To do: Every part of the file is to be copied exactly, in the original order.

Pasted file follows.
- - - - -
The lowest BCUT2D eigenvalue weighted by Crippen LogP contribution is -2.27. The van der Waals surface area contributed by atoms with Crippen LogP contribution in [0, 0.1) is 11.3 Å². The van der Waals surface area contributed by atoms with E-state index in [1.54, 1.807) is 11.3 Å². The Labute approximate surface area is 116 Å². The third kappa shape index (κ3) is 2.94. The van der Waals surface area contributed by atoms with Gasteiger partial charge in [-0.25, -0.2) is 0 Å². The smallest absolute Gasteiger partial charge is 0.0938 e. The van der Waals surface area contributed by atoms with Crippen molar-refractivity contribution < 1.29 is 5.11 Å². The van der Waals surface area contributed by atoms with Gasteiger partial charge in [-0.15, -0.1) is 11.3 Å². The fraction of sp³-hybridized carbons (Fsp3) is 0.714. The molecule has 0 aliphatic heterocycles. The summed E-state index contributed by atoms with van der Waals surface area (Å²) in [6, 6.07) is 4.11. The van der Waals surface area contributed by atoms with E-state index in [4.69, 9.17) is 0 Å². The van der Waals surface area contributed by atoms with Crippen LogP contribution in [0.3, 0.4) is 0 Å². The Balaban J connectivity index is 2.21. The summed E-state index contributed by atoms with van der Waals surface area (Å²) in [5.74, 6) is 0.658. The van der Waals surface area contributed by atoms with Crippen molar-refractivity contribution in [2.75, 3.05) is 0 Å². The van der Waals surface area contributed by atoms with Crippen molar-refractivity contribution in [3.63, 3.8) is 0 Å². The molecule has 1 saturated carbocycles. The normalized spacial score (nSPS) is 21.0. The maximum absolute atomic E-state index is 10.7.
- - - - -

The lowest BCUT2D eigenvalue weighted by Crippen LogP contribution is -2.27. The van der Waals surface area contributed by atoms with Crippen LogP contribution in [0, 0.1) is 11.3 Å². The van der Waals surface area contributed by atoms with E-state index in [1.54, 1.807) is 11.3 Å². The Labute approximate surface area is 116 Å². The third kappa shape index (κ3) is 2.94. The van der Waals surface area contributed by atoms with Gasteiger partial charge in [-0.25, -0.2) is 0 Å². The smallest absolute Gasteiger partial charge is 0.0938 e. The van der Waals surface area contributed by atoms with Crippen molar-refractivity contribution < 1.29 is 5.11 Å². The van der Waals surface area contributed by atoms with Gasteiger partial charge in [-0.15, -0.1) is 11.3 Å². The fraction of sp³-hybridized carbons (Fsp3) is 0.714. The molecule has 0 aliphatic heterocycles. The summed E-state index contributed by atoms with van der Waals surface area (Å²) in [6, 6.07) is 4.11. The van der Waals surface area contributed by atoms with E-state index in [4.69, 9.17) is 0 Å². The van der Waals surface area contributed by atoms with Crippen LogP contribution in [0.3, 0.4) is 0 Å². The Balaban J connectivity index is 2.21. The summed E-state index contributed by atoms with van der Waals surface area (Å²) in [5.74, 6) is 0.658. The van der Waals surface area contributed by atoms with Crippen molar-refractivity contribution in [2.75, 3.05) is 0 Å². The van der Waals surface area contributed by atoms with Crippen molar-refractivity contribution in [3.63, 3.8) is 0 Å². The molecule has 1 saturated carbocycles. The normalized spacial score (nSPS) is 21.0. The maximum absolute atomic E-state index is 10.7.